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ARS Home » Plains Area » Fort Collins, Colorado » Center for Agricultural Resources Research » Water Management and Systems Research » Research » Publications at this Location » Publication #327385

Title: Evaluation of accuracy and consistency of CWSI by empirical and theoretical models for maize

item HAN, MING - Colorado State University
item Zhang, Huihui
item DeJonge, Kendall
item Comas, Louise
item Gleason, Sean

Submitted to: Meeting Abstract
Publication Type: Abstract Only
Publication Acceptance Date: 4/22/2016
Publication Date: N/A
Citation: N/A

Interpretive Summary:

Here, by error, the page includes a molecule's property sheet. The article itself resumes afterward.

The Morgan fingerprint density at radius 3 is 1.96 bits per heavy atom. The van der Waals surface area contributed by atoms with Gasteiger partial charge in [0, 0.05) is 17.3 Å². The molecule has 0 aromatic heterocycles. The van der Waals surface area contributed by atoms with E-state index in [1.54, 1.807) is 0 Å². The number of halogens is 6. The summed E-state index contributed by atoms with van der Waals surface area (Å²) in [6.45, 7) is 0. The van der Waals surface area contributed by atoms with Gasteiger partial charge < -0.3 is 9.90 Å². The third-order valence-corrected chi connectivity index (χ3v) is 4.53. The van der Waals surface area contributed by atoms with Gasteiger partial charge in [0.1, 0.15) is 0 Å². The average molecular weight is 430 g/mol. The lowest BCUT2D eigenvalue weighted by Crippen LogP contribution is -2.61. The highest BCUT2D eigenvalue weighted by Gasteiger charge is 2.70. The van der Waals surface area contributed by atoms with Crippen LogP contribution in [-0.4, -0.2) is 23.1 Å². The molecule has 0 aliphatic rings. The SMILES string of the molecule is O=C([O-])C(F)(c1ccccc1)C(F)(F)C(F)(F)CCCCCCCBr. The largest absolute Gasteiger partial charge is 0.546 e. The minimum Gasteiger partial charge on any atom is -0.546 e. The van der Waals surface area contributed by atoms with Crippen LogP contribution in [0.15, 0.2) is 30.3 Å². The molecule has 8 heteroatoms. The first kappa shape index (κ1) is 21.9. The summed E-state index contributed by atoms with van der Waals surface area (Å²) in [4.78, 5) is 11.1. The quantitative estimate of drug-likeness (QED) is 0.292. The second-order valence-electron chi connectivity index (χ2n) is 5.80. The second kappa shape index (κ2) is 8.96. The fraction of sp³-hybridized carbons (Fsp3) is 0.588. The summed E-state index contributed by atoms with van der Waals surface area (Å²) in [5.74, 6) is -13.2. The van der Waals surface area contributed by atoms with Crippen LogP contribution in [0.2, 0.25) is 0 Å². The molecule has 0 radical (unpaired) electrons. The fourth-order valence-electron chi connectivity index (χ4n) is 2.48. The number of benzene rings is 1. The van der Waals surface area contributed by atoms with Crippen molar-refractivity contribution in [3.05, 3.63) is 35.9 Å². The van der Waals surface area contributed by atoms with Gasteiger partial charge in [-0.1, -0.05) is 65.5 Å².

Technical Abstract: The crop water stress index (CWSI) is an important tool for monitoring and quantifying crop water stress and has also been used for irrigation scheduling. In this study, CWSI was estimated by an empirical model and two theoretical models using an estimated and constant aerodynamic resistance, respectively. The accuracy and consistency of CWSI for evaluation of maize water status was assessed using a three-year experimental dataset which was obtained at the USDA-ARS Limited Irrigation Research Farm (LIRF), Greeley, Colorado. Non-water-stressed baselines were developed for each year and were statistically significantly different (p<0.05) due to annual climate variation. The variability of daily CWSI calculated by different baselines was large (maximum±0.15) and decreased with increasing vapor pressure deficit (VPD). The empirical CWSI showed good agreement with observed sap flow measurements but exhibited fluctuations, especially under lower VPD conditions. The theoretical CWSI with an estimated aerodynamic resistance did not show statistical differences between irrigation treatments and underestimated CWSI for water-stressed crop conditions while the theoretical CWSI with a constant aerodynamic resistance indicated accuracy and consistency with the sap flow measurements. The theoretical model with a constant aerodynamic resistance appears to be the most promising approach for CWSI calculation; however, if meteorological measurements (e.g., net radiation and wind speed) are not available, then the empirical CWSI approach could be used with caution.